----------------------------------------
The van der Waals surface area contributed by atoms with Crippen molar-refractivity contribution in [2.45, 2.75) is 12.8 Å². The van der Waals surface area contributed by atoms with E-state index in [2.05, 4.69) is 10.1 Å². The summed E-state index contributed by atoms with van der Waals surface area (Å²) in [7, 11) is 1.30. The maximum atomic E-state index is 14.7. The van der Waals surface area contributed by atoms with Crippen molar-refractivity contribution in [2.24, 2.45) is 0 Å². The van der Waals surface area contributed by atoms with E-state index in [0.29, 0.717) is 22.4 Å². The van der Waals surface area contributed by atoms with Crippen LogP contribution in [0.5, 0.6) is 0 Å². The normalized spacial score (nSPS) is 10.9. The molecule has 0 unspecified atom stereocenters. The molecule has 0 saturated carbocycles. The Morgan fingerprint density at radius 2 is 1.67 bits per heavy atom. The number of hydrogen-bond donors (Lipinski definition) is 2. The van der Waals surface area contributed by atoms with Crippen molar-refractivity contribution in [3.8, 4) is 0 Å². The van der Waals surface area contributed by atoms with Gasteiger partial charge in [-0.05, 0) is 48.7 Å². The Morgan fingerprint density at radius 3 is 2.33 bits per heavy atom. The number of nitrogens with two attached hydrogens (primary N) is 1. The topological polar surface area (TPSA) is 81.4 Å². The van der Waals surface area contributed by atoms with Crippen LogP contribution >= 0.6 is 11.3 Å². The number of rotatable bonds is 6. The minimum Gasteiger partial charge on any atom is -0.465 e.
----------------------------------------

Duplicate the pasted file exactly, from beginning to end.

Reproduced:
The van der Waals surface area contributed by atoms with Crippen molar-refractivity contribution in [2.45, 2.75) is 12.8 Å². The van der Waals surface area contributed by atoms with E-state index in [2.05, 4.69) is 10.1 Å². The summed E-state index contributed by atoms with van der Waals surface area (Å²) in [7, 11) is 1.30. The maximum atomic E-state index is 14.7. The van der Waals surface area contributed by atoms with Crippen molar-refractivity contribution in [2.24, 2.45) is 0 Å². The van der Waals surface area contributed by atoms with E-state index in [0.29, 0.717) is 22.4 Å². The van der Waals surface area contributed by atoms with Crippen LogP contribution in [0.5, 0.6) is 0 Å². The normalized spacial score (nSPS) is 10.9. The molecule has 0 unspecified atom stereocenters. The molecule has 0 saturated carbocycles. The Morgan fingerprint density at radius 2 is 1.67 bits per heavy atom. The number of hydrogen-bond donors (Lipinski definition) is 2. The van der Waals surface area contributed by atoms with Crippen molar-refractivity contribution in [3.8, 4) is 0 Å². The van der Waals surface area contributed by atoms with Gasteiger partial charge in [-0.05, 0) is 48.7 Å². The Morgan fingerprint density at radius 3 is 2.33 bits per heavy atom. The number of nitrogens with two attached hydrogens (primary N) is 1. The topological polar surface area (TPSA) is 81.4 Å². The van der Waals surface area contributed by atoms with Crippen LogP contribution >= 0.6 is 11.3 Å². The number of rotatable bonds is 6. The minimum Gasteiger partial charge on any atom is -0.465 e.